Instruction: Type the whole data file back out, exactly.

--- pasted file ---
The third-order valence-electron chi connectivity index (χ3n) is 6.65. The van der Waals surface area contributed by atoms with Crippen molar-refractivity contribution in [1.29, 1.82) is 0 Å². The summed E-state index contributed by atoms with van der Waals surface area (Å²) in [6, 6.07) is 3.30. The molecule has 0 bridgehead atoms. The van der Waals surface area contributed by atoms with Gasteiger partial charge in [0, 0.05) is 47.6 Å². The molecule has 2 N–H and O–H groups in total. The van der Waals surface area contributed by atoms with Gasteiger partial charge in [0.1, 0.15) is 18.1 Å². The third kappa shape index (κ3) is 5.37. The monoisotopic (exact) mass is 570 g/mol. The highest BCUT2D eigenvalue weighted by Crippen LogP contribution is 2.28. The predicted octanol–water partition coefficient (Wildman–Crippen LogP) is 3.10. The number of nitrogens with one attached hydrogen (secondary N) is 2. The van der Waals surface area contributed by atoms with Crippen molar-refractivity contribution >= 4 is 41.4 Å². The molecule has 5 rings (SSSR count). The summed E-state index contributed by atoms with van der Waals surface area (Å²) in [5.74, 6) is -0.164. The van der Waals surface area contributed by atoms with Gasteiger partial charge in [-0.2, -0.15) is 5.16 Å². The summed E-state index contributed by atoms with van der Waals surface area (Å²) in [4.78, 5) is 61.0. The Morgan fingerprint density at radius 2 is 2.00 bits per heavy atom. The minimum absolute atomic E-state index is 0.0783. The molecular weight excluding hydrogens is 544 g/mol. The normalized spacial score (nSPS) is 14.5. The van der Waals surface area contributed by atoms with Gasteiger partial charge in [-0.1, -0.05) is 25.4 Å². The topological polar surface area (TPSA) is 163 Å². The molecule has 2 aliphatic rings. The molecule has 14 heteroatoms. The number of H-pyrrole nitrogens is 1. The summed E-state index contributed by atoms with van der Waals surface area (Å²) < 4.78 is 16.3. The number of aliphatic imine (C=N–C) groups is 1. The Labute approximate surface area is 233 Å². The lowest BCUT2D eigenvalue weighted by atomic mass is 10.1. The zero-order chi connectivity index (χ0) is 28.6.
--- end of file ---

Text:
The third-order valence-electron chi connectivity index (χ3n) is 6.65. The van der Waals surface area contributed by atoms with Crippen molar-refractivity contribution in [1.29, 1.82) is 0 Å². The summed E-state index contributed by atoms with van der Waals surface area (Å²) in [6, 6.07) is 3.30. The molecule has 0 bridgehead atoms. The van der Waals surface area contributed by atoms with Gasteiger partial charge in [0, 0.05) is 47.6 Å². The molecule has 2 N–H and O–H groups in total. The van der Waals surface area contributed by atoms with Gasteiger partial charge in [0.1, 0.15) is 18.1 Å². The third kappa shape index (κ3) is 5.37. The monoisotopic (exact) mass is 570 g/mol. The highest BCUT2D eigenvalue weighted by Crippen LogP contribution is 2.28. The predicted octanol–water partition coefficient (Wildman–Crippen LogP) is 3.10. The number of nitrogens with one attached hydrogen (secondary N) is 2. The van der Waals surface area contributed by atoms with Crippen molar-refractivity contribution >= 4 is 41.4 Å². The molecule has 5 rings (SSSR count). The summed E-state index contributed by atoms with van der Waals surface area (Å²) in [5.74, 6) is -0.164. The van der Waals surface area contributed by atoms with Gasteiger partial charge in [-0.2, -0.15) is 5.16 Å². The summed E-state index contributed by atoms with van der Waals surface area (Å²) in [4.78, 5) is 61.0. The Morgan fingerprint density at radius 2 is 2.00 bits per heavy atom. The minimum absolute atomic E-state index is 0.0783. The molecular weight excluding hydrogens is 544 g/mol. The normalized spacial score (nSPS) is 14.5. The van der Waals surface area contributed by atoms with Gasteiger partial charge in [-0.1, -0.05) is 25.4 Å². The topological polar surface area (TPSA) is 163 Å². The molecule has 2 aliphatic rings. The molecule has 14 heteroatoms. The number of H-pyrrole nitrogens is 1. The summed E-state index contributed by atoms with van der Waals surface area (Å²) < 4.78 is 16.3. The number of aliphatic imine (C=N–C) groups is 1. The Labute approximate surface area is 233 Å². The lowest BCUT2D eigenvalue weighted by atomic mass is 10.1. The zero-order chi connectivity index (χ0) is 28.6.